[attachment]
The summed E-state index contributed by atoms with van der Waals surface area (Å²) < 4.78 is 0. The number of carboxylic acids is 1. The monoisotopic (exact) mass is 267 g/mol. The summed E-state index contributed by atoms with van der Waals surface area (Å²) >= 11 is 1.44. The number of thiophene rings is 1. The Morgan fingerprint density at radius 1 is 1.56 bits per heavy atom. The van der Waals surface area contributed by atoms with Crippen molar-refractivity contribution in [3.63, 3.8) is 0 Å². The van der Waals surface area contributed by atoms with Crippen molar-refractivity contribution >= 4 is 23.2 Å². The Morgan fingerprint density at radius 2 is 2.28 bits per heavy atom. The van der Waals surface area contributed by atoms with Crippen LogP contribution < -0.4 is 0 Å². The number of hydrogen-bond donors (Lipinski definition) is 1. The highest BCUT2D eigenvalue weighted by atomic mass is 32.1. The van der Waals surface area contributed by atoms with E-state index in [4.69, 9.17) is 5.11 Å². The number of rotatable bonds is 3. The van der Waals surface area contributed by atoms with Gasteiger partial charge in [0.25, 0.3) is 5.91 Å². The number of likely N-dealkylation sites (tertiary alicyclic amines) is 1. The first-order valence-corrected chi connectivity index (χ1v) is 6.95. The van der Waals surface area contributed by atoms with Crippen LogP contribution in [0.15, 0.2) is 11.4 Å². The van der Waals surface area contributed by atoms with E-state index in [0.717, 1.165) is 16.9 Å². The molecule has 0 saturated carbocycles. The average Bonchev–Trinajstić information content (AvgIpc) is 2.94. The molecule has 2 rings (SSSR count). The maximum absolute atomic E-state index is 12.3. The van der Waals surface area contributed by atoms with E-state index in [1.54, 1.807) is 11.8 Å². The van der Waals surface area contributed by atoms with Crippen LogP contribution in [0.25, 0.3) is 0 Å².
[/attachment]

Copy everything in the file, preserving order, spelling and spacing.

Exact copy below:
The summed E-state index contributed by atoms with van der Waals surface area (Å²) < 4.78 is 0. The number of carboxylic acids is 1. The monoisotopic (exact) mass is 267 g/mol. The summed E-state index contributed by atoms with van der Waals surface area (Å²) >= 11 is 1.44. The number of thiophene rings is 1. The Morgan fingerprint density at radius 1 is 1.56 bits per heavy atom. The van der Waals surface area contributed by atoms with Crippen molar-refractivity contribution in [3.63, 3.8) is 0 Å². The van der Waals surface area contributed by atoms with Crippen molar-refractivity contribution >= 4 is 23.2 Å². The Morgan fingerprint density at radius 2 is 2.28 bits per heavy atom. The van der Waals surface area contributed by atoms with Crippen LogP contribution < -0.4 is 0 Å². The number of hydrogen-bond donors (Lipinski definition) is 1. The highest BCUT2D eigenvalue weighted by atomic mass is 32.1. The van der Waals surface area contributed by atoms with E-state index in [4.69, 9.17) is 5.11 Å². The number of rotatable bonds is 3. The van der Waals surface area contributed by atoms with Gasteiger partial charge in [0.25, 0.3) is 5.91 Å². The number of likely N-dealkylation sites (tertiary alicyclic amines) is 1. The first-order valence-corrected chi connectivity index (χ1v) is 6.95. The van der Waals surface area contributed by atoms with Crippen LogP contribution in [0.15, 0.2) is 11.4 Å². The van der Waals surface area contributed by atoms with E-state index in [0.717, 1.165) is 16.9 Å². The molecule has 0 saturated carbocycles. The average Bonchev–Trinajstić information content (AvgIpc) is 2.94. The molecule has 2 rings (SSSR count). The maximum absolute atomic E-state index is 12.3. The van der Waals surface area contributed by atoms with E-state index in [1.54, 1.807) is 11.8 Å². The van der Waals surface area contributed by atoms with Crippen LogP contribution in [0.25, 0.3) is 0 Å².